Photo by Lena Geller. 

On Good Friday, crowds flocked to the church of DPAC, mourned the loss of their Lord and savior, Bob Barker, and prayed for the chance to win a brand new car.

It was the Price is Right Live!, and it was a religious experience.

The staged production is based on the televised game show that airs weekday mornings on CBS. For those of you who haven’t seen it, the concept is simple: contestants in the audience are selected at random to stand at a podium and guess the price of everyday items like groceries, pain relievers, and cleaning supplies. If a contestant gets close to the price without going over, they’ll receive an advantage when they play one of the show’s hundred-plus games, where they can win cash, merchandise, or a trip.

I discovered The Price is Right during a bad bout of the flu in second grade. Since my family had basic cable, PBS shows were my main source of entertainment, but I was terrified of Barney, which came on at 11 a.m. Flipping through channels in search of an alternative, I discovered a brightly colored show where everyone seemed really excited. After two weeks, I was hooked; my mom walked in on me screaming “ONE DOLLAR!” at the TV and decided I was well enough to return to school.

I’d always fantasized about seeing the show in person, but I didn’t believe it could actually happen until the summer of 2020, when The Price itself summoned me to sit in Its Audience. Jobless and quarantined, I’d choreographed a dance to the show’s theme song and posted it on TikTok. Within the hour, the official Price is Right account had left a comment bidding me to “Come On Down!”

Two years later, I got my chance.

I arrived at DPAC three hours before the show to register as a contestant. When I got there, the line was already a quarter-mile long. As on the televised show, fans were dressed in hand-decorated T-shirts that said things like “My Horse Ate My Paycheck So I Need To Win The Showcase Showdown” and “Let’s Party Like It’s $19.99.” (I was wearing a shirt emblazoned with an image of my favorite game, Cliffhanger.) One woman had commissioned a balloon artist to twist together a replica of the Price is Right podium, complete with a huge blow-up microphone. She didn’t need to be called down—she was already there.

The women standing behind me in line were pondering how folks might dress up for other DPAC shows—at Hamilton, they wondered, will people show up in petticoats and colonial wigs?

I can confidently say that the Hamilton crowd, despite being one of the most fanatic in history, will pale in comparison to this bunch.

Photo by Lena Geller

The Price is Right is in its fiftieth season; it premiered in 1972 and has held the title of America’s longest-running game show since 1990. 

Part of the show’s success comes from the accessibility of its premise; unlike Jeopardy! or Cash Cab, which favor upper-class, degree-holding contestants, The Price is Right rewards those who pay close attention to how much money they’re spending on groceries.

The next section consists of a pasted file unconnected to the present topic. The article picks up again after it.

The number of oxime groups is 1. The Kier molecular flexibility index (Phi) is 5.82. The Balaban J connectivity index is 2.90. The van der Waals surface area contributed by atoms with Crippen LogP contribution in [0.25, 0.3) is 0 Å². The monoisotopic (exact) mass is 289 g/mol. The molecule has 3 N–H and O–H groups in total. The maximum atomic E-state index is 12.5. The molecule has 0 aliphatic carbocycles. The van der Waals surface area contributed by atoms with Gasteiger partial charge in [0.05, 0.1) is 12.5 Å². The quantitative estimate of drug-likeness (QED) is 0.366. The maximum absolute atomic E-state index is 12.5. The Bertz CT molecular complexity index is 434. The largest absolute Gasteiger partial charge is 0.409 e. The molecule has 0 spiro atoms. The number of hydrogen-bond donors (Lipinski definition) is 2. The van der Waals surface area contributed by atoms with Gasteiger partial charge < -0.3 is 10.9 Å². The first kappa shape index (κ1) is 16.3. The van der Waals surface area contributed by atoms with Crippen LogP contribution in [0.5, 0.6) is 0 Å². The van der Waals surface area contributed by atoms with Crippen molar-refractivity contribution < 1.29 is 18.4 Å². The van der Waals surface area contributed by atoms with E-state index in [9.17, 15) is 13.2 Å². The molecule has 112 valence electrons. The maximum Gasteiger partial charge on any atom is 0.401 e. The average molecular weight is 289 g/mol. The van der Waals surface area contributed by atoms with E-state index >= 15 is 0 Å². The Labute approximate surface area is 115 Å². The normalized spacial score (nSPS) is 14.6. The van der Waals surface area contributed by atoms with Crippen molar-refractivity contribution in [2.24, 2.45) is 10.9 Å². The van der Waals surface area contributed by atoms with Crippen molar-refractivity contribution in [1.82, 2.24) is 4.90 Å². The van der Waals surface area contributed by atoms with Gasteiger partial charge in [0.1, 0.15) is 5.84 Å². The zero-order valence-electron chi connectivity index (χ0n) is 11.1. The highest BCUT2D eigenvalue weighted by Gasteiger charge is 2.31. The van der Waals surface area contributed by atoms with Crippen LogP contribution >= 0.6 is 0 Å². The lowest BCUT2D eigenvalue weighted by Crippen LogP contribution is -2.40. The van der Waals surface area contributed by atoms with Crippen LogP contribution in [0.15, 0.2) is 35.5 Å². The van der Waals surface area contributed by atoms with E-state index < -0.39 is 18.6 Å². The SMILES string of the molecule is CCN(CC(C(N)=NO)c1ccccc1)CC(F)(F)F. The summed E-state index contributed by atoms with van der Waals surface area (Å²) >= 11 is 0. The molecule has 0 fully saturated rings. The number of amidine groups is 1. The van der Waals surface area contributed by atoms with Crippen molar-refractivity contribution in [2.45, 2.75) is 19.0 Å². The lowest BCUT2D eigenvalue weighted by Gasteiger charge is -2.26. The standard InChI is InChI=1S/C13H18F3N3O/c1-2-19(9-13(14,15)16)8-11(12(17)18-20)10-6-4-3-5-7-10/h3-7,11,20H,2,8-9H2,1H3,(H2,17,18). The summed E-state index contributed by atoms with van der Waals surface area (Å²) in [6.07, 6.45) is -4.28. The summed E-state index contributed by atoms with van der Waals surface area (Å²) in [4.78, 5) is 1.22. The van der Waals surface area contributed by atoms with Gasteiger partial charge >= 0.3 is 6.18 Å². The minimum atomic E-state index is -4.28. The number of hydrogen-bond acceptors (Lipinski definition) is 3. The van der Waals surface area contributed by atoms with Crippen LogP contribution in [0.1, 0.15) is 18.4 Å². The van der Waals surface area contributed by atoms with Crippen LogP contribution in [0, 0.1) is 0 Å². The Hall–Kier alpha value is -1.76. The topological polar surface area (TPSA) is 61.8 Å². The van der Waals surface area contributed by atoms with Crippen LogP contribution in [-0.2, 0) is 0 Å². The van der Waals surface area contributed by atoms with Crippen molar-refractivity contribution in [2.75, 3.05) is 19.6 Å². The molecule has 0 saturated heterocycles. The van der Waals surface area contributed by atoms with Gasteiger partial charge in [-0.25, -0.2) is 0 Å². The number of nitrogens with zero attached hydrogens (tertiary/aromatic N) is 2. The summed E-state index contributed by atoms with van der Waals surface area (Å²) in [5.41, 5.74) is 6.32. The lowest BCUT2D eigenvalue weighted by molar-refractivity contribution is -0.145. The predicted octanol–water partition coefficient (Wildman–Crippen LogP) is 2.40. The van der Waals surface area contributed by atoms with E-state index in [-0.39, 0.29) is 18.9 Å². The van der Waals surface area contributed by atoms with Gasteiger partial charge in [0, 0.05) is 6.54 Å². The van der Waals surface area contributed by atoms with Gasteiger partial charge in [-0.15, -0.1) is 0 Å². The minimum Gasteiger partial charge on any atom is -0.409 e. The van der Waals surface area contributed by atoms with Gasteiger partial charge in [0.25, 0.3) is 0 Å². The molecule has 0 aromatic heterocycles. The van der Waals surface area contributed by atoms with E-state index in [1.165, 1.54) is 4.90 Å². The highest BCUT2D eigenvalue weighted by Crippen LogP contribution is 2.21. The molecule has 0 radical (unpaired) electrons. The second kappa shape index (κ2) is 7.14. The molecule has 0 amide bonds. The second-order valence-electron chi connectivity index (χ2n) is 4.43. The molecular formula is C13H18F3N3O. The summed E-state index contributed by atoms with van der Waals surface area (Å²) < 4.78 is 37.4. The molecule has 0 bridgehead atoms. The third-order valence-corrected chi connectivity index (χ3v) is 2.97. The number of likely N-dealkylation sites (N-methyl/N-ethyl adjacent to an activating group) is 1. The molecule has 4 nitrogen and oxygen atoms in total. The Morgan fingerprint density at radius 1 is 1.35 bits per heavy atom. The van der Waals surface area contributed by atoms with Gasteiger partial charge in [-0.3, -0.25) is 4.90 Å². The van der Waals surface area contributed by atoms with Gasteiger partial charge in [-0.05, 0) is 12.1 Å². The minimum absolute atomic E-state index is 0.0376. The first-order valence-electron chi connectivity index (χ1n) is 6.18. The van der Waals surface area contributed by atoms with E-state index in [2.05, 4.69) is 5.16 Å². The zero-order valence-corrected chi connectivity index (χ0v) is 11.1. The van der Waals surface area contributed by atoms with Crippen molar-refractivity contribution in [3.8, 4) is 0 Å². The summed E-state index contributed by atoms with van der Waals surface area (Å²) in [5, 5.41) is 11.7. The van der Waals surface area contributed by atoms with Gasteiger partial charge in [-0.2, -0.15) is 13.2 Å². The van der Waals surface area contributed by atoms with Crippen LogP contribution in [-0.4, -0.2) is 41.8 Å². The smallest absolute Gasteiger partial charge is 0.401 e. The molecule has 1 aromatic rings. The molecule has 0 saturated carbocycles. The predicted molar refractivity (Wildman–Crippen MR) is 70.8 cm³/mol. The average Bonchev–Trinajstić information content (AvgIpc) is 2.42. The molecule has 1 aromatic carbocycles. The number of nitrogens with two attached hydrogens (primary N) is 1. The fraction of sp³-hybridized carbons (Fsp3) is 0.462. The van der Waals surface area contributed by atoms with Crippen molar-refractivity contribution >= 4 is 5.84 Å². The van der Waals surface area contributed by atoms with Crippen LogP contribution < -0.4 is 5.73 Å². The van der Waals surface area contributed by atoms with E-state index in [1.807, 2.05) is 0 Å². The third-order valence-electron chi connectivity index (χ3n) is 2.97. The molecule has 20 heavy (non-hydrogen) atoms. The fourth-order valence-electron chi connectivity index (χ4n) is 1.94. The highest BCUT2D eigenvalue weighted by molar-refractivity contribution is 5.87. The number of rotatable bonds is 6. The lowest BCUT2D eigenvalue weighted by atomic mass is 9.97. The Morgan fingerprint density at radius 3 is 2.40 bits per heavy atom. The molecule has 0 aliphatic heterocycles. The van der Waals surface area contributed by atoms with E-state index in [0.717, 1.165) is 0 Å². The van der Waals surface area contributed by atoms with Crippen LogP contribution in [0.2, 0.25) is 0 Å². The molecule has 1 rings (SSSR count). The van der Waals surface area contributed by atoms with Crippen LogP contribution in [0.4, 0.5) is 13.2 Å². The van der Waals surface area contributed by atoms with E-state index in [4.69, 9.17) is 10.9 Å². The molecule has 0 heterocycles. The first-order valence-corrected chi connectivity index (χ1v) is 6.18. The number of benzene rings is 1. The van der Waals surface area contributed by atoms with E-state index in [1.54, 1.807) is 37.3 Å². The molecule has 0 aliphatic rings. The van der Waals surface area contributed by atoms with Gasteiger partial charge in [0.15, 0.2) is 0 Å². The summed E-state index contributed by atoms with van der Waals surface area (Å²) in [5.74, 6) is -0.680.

The DPAC production attracted the most diverse crowd I’d ever seen at the venue, and the most enthused. It was clear that many attendees had been watching the show religiously since it came on the air.

After signing up to be called down, we found our seats, took communion (soft pretzels and sippy cups of Chardonnay), and danced to pop hits until the show began.

While the televised show is hosted by Drew Carey, the live production features celebrity guest hosts; at the DPAC show, the announcer was Todd Newton, who’s hosted a smattering of game shows you probably wouldn’t recognize, and the host was Bob Goen, best known for his work interviewing Hollywood stars on Entertainment Tonight.

The show started with a lengthy montage dedicated to The Price is Right’s former host, Bob Barker—who, though you wouldn’t know it from the sniffles in the audience, is actually still alive—and then it was time to play.

“When you get called down, I need you to go crazy,” Newton said. “Let the holy spirit carry you.”

The first contestant, Wanda, took Newton’s words to heart: after correctly guessing the price of a treadmill, she sprinted onto the stage, screamed, and promptly knocked the microphone out of Goen’s hand. After strutting around and playing an air guitar for the next few minutes, she calmed down enough to successfully name the prices of a bottle of Windex, a can of soup, and a package of red solo cups, earning her an extra three “punches” in a game called Punch-a-Bunch. In Punch-a-Bunch, contestants are presented with what is essentially a giant Connect 4 set where the holes are covered with paper circles. If you punch the right hole, you might end up like Wanda, who danced off the stage $500 richer to a chorus of “Amens.”

Some contestants struck out—no one ended up winning a car—but most went home with at least one prize: a trip to Cancun, a year’s supply of Ben & Jerry’s, a Nintendo Switch.

Like everyone else, I was positive I would be called down. Like almost everyone else, I wasn’t.

But you can’t really lose on The Price is Right. The audience is the heart of the production; like on TV, the crowd was encouraged to help contestants by screaming suggested prices at the top of our lungs. At one point, I yelled “one dollar” after the rest of the audience had quieted down, and the contestant on stage actually listened to me. 

Called down or not, I felt that my prayers had been answered: the show I’d only ever watched alone was happening all around me. I’ve never been more proud to find myself in a crowd of such joyous, Bob-fearing individuals.

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